The Harmon and Harriet Kelley Collection of African-American Art: Works on Paper
Amon Carter Museum| Through August 23, 2009
Wow! The Harmon and Harriet Kelley Collection of African-American Art: Works on Paper at the Amon Carter Museum is a small treasure. On display are 93 works from the 19th, 20th and 21st centuries, which includes drawings, etchings, lithographs, watercolors, pastels, acrylics, gouaches, linoleum cuts and color silkscreens. The Amon Carter says the exhibit is only a small fraction of the Kelley’s enormous collection of African-American art. The Kelley Collection is on view till August 23, 2009.
As a printmaker myself, I have to admit my preference for linoleum cuts, silkscreens and etchings. Any person who can turn one good composition into numerous quality prints is not just an artist, but a talented entrepreneur. The Kelley Collection exhibits some very skilled printers, including Adams, Biggers, Brown and Wells to name a few.
The exhibit starts with the Toussaint L’ouverture Series (1986-97) of silkscreen prints by Jacob Lawrence (1917-2000). These are large, impressive prints with strong colors and simplified designs. I am currently learning silkscreen printing, so these prints were of particular interest.
I especially enjoy linoleum cuts and Pay Day (1941) by William E. Smith (1913-97) is beautifully executed. Linoleum cuts or linocuts are pieces of linoleum sometimes attached to a wood backing that are carved with tools similar to wood cutting tools. A linoleum cut print is made by applying ink to the uncut surface and then pressed to paper. The skill for this process lies with the artist ability to draw in reverse with a cutting tool and then make a quality print. It’s not as easy as it sounds.
Pay Day is of a smiling gentleman with a single piece of straw angled out of his mouth. It is a wonderful example of artistry. The lines are few but they portray all that is needed to make the image. The medium-sized print is a mostly solid black, which is hard to consistently achieve.
Sharecropper (1952) by Elizabeth Catlett (b. 1915) is another wonderful linoleum print. But unlike Pay Day with very few lines, Sharecropper is full of cuts and is a much larger print. This print shows an African-American woman with a large straw hat and a coat held together by a safety-pin. The coat is dark, the undershirt is crisp white and the woman’s skin is beautifully toned a warm brown. You can feel the folds in the cloth, the texture of the straw hat and the character in the sharecropper’s face.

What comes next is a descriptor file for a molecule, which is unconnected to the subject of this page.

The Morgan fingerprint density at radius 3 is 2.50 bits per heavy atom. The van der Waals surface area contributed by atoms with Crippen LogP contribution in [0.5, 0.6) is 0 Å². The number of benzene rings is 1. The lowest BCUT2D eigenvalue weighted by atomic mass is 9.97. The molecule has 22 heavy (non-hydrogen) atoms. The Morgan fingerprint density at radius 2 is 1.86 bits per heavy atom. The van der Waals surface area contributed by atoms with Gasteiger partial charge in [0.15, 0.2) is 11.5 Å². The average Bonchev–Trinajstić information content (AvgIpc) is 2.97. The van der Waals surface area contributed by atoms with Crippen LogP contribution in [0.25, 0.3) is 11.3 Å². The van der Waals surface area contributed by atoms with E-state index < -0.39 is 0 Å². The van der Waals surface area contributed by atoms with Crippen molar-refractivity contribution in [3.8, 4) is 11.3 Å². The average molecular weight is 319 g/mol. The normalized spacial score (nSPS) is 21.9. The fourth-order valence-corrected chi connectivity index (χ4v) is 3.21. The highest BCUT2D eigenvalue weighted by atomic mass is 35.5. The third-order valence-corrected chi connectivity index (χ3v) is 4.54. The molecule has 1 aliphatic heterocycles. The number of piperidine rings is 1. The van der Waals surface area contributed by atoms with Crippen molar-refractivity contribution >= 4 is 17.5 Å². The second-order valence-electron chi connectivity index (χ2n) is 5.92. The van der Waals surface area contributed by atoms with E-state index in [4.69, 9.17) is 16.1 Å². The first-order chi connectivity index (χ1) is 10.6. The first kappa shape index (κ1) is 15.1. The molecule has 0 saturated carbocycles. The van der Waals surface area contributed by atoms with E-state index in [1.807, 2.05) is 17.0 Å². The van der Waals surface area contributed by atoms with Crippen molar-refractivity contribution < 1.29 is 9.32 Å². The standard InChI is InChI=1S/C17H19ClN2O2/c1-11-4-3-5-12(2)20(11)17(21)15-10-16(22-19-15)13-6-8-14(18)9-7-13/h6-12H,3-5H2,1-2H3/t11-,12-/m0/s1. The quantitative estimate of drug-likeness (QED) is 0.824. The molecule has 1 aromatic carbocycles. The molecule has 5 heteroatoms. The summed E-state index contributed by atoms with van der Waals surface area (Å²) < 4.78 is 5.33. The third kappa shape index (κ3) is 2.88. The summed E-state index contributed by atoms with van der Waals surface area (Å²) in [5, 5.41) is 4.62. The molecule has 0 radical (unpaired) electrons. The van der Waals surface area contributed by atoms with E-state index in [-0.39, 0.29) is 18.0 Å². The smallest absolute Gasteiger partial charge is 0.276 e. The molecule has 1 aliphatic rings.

The Kelley Collection has other fine works on paper such as watercolors, pastels and drawings, but I usually gravitate toward the prints.
I was attracted to a large drawing, Trenton Six (1949) by Charles White (1918-1979), at the back of the gallery. At first glance this work resembles a lithograph or etching with all of the cross-hatching and shading. Upon closer inspection you can see all the detailed hand work made by graphite and ink. The Trenton Six have wide eyes and heavily shadowed features, which is reminiscent of Art Deco figures from the 1930s or Diego Rivera’s peasants. Either way, the people are skillfully shaped on a two-dimensional piece of paper.
The only missing piece from this exhibit was ambiance. The Amon Carter Museum is a great place to see art, especially because it is free, but the gallery housing the Kelley Collection lacks any dramatic lighting. It feels more like a civic center than a museum. Understandably, special lighting will cost the museum more, but exhibits like this are worth the expense.
I highly recommend visiting the Amon Carter Museum to see the The Harmon and Harriet Kelley Collection of African-American Art: Works on Paper.